US approves potential $1.1bn weapons sale to Taiwan

Potential sale of anti-ship and air-to-air missiles to Taiwan comes amid heightened tensions between US and China.

Taiwanese air force crew load an AIM-9 Sidewinder air-to-air missiles onto a F-5 fighter jet at Zhi-Hang Air Base in Taitung, Taiwan in 2018 [File: Tyrone Siu/Reuters]
Taiwan air force crew members load an AIM-9 Sidewinder air-to-air missile on an F-5 fighter jet at an airbase in Taitung, Taiwan in 2018 [File: Tyrone Siu/Reuters]

The United States approved the potential sale of $1.1bn in weapons to Taiwan in a move likely worsen already heightened tensions between Washington and Beijing.

The announcement came as two Chinese fighter jets on Saturday crossed the median line of the Taiwan Strait, which normally serves as an unofficial barrier between the two sides, Taiwan’s defence ministry said.

A total of four Chinese aircraft and five Chinese ships were operating around Taiwan, it said.

The Pentagon’s Defense Security Cooperation Agency said on Friday the arms package would include 60 anti-ship missiles, 100 air-to-air missiles and contractor logistics support for a surveillance radar programme.

US news outlet Politico first reported earlier this week on the potential US weapons deal. While Congress can still disapprove the sale, it is unlikely to do so as US lawmakers from both major parties strongly support Taiwan.

A spokesperson for the US Department of State, which approved the sale, said the package was “essential for Taiwan’s security”.

“These proposed sales are routine cases to support Taiwan’s continuing efforts to modernise its armed forces and to maintain a credible defensive capability,” the spokesperson said.

The Pentagon’s announcement comes amid strained relations between the US and China, which has not ruled out the use of force to take control of Taiwan, a self-governed island that China views as part of its territory.

China called on Friday for the US to “immediately revoke” the arms sales.

Liu Pengyu, spokesman for the Chinese embassy in Washington, DC, said Beijing would respond.

“It sends wrong signals to ‘Taiwan independence’ separatist forces and severely jeopardises China-US relations and peace and stability across the Taiwan Strait,” he said.

“China will resolutely take legitimate and necessary counter-measures in light of the development of the situation.”

Taiwan’s defence ministry expressed thanks to the US, adding that China’s recent “provocative” activities represented a serious threat and the arms sale would help it face China’s military pressure.

“At the same time, it also demonstrates that it will help our country strengthen its overall defence capabilities and jointly maintain the security and peace of the Taiwan Strait and the Indo-Pacific region,” the ministry said in a statement.

‘Playing with fire’

The US is bound by law to provide Taiwan with the means to defend itself, and President Joe Biden has said Washington would use force to defend the island if it is attacked.

The relationship between Washington and Beijing has deteriorated in the past few years as the US prioritised strategic competition with China in its foreign policy under former President Donald Trump, a position fully embraced by Biden.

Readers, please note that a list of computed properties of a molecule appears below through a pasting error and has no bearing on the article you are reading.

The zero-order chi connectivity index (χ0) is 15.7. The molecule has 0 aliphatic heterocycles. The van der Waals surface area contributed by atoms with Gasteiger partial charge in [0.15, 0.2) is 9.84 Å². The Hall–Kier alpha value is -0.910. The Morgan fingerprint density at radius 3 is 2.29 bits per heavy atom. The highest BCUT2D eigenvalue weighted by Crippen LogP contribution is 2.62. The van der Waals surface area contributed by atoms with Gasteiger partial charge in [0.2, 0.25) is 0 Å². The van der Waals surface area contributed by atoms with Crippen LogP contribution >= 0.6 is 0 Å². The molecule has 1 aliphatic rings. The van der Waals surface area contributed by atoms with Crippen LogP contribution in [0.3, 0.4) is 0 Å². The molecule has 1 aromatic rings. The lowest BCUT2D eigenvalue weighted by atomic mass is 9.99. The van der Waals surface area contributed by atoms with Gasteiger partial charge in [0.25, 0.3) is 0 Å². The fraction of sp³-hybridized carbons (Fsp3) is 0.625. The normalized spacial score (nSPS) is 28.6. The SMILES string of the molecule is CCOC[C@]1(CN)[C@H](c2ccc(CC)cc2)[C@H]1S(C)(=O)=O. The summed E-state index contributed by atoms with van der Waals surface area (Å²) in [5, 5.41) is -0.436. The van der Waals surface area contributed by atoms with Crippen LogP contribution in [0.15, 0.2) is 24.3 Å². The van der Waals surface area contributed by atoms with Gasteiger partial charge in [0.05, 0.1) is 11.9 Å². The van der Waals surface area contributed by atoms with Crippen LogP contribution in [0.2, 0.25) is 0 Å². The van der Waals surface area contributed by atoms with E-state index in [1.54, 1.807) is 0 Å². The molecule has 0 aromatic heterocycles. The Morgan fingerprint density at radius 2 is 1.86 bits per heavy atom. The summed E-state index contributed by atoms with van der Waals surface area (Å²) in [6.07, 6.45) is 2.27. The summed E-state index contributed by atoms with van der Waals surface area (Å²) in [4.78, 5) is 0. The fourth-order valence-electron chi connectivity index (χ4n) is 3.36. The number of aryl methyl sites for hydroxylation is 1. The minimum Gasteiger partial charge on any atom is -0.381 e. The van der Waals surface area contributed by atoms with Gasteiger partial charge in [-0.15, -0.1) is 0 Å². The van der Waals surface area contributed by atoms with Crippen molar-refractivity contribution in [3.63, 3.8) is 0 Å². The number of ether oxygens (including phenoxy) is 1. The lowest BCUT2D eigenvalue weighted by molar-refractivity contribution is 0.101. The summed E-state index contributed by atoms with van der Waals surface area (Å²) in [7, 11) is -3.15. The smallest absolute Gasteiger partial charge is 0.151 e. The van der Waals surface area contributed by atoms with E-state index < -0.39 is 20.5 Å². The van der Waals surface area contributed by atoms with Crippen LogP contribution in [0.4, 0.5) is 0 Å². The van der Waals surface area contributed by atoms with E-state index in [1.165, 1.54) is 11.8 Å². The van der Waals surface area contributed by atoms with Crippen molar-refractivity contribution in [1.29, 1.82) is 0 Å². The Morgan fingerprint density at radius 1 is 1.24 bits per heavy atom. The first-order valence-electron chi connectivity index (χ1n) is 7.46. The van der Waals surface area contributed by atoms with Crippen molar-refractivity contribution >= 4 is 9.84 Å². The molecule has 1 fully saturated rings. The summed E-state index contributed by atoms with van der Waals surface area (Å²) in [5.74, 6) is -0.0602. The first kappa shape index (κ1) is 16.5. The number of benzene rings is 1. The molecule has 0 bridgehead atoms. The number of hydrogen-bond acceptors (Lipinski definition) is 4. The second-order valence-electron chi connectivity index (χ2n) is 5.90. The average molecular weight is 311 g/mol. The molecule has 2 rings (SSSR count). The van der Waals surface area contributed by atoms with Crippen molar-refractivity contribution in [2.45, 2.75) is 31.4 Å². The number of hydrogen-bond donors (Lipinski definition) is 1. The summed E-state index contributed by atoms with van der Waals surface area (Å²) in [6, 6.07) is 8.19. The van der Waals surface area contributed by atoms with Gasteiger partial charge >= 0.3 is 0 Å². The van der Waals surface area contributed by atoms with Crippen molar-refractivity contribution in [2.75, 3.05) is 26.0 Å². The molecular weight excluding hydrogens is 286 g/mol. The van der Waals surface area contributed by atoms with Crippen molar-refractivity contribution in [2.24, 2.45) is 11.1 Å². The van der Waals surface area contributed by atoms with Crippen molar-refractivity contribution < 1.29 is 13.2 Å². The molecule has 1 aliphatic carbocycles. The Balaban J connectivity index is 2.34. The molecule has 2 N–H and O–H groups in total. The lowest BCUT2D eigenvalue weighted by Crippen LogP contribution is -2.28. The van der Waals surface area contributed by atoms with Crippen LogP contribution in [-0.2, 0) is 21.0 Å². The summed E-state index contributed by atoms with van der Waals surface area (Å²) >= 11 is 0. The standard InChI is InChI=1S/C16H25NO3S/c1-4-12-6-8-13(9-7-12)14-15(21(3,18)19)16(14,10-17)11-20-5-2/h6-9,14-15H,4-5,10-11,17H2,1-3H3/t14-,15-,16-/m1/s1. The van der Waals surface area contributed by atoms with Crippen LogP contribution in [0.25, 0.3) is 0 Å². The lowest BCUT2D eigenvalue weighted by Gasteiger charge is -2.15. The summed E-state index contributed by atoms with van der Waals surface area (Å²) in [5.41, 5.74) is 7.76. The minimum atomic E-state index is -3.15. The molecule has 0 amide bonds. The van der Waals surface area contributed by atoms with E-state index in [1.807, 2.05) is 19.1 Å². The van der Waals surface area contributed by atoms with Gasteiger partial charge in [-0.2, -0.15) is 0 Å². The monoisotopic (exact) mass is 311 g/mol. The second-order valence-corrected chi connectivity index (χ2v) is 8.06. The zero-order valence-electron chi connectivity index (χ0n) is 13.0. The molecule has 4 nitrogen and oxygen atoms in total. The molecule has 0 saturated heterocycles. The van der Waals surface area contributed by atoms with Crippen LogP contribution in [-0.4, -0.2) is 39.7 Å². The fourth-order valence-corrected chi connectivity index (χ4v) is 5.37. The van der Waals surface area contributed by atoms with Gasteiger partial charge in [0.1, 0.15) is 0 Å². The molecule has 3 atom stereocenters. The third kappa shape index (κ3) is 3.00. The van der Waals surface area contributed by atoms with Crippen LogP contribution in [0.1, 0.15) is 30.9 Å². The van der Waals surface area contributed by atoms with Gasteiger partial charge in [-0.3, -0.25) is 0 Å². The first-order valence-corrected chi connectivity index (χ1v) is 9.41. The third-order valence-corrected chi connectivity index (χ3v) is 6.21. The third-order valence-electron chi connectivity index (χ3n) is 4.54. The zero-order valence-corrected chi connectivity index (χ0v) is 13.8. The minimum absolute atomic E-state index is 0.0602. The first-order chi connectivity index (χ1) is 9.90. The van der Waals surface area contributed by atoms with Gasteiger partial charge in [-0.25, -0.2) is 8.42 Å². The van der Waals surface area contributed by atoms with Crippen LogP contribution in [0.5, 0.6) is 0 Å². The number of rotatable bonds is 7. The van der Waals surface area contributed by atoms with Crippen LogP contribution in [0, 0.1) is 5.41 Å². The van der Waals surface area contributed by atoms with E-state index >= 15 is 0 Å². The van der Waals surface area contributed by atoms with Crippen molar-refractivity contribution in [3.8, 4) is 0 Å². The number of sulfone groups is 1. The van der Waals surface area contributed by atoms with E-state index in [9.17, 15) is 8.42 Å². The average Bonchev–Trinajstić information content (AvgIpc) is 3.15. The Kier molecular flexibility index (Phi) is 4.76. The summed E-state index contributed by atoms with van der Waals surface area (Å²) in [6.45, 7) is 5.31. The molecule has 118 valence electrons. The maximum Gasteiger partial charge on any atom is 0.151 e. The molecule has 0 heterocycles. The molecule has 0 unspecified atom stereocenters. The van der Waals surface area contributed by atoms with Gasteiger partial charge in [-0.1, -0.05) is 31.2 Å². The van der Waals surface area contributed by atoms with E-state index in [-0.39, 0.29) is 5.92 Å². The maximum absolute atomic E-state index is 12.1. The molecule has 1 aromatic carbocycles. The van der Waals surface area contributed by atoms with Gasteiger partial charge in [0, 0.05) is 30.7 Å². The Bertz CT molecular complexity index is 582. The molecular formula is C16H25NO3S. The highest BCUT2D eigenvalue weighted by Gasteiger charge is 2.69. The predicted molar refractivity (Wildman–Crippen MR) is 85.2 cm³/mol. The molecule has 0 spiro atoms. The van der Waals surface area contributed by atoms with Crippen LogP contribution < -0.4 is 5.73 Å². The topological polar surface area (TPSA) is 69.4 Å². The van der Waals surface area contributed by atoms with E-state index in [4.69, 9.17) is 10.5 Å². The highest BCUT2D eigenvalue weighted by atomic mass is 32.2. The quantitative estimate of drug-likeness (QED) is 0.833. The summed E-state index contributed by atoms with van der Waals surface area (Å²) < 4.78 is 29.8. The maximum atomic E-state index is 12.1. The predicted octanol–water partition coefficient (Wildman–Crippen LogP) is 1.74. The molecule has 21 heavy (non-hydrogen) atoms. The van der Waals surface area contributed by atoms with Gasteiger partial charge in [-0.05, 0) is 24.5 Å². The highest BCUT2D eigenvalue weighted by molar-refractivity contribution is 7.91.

Meanwhile, China has warned the Biden administration that it is “playing with fire” over Taiwan.

China staged unprecedented military drills in the sea and air around the island following a contentious visit last month by US House Speaker Nancy Pelosi.

Beijing had threatened “serious consequences” if Pelosi – the highest ranking US official to travel to Taiwan in 25 years – went ahead with her visit.

Ross Feingold, an Asia political risk analyst, told Al Jazeera that the US has provided weaponry to Taiwan for “many, many decades”, but the timing of the new sale had “political or public relations value” coming amid heightened tensions between Taipei and Beijing.

“To be frank this sale is relatively small”, Feingold said, speaking from Taipei, and noting that the bulk of the sale is related to the maintenance of existing radar facilities.

Feingold said that China is likely to respond, and has already started with statements.

Beijing could also, he said, launch more incursions in Taiwan’s air defence identification zone, start new military exercises, ban certain Taiwanese products from being imported to China, impose sanctions against US and Taiwanese government officials, or take action against US companies doing business in China.

“So China always has the options, of using any of those tools. It won’t stop this particular weapons sale though,” he said.

On Thursday, Taiwan’s military said that it shot down an unidentified civilian drone that entered its airspace near the outlying Kinmen islands, which sit next door to China’s Xiamen city.

While China accused Taiwan of trying to “hype up tensions” over the incident, Taiwan Premier Su Tseng-chang defended the military’s actions as “appropriate” after repeated warnings.

Su told reporters Taiwan had repeatedly asked China “not to encroach on our doorstep”.

“They repeatedly ignored our warnings to leave and we had no choice but to exercise self-defence and shoot,” Su said. “This is the most appropriate reaction after repeated restraint and warnings.”

The US State Department spokesperson said on Friday that Washington “will continue to support a peaceful resolution of cross-Strait issues, consistent with the wishes and best interests of the people of Taiwan”.

“We urge Beijing to cease its military, diplomatic and economic pressure against Taiwan and instead engage in meaningful dialogue with Taiwan,” the spokesperson said.

Source: Al Jazeera and news agencies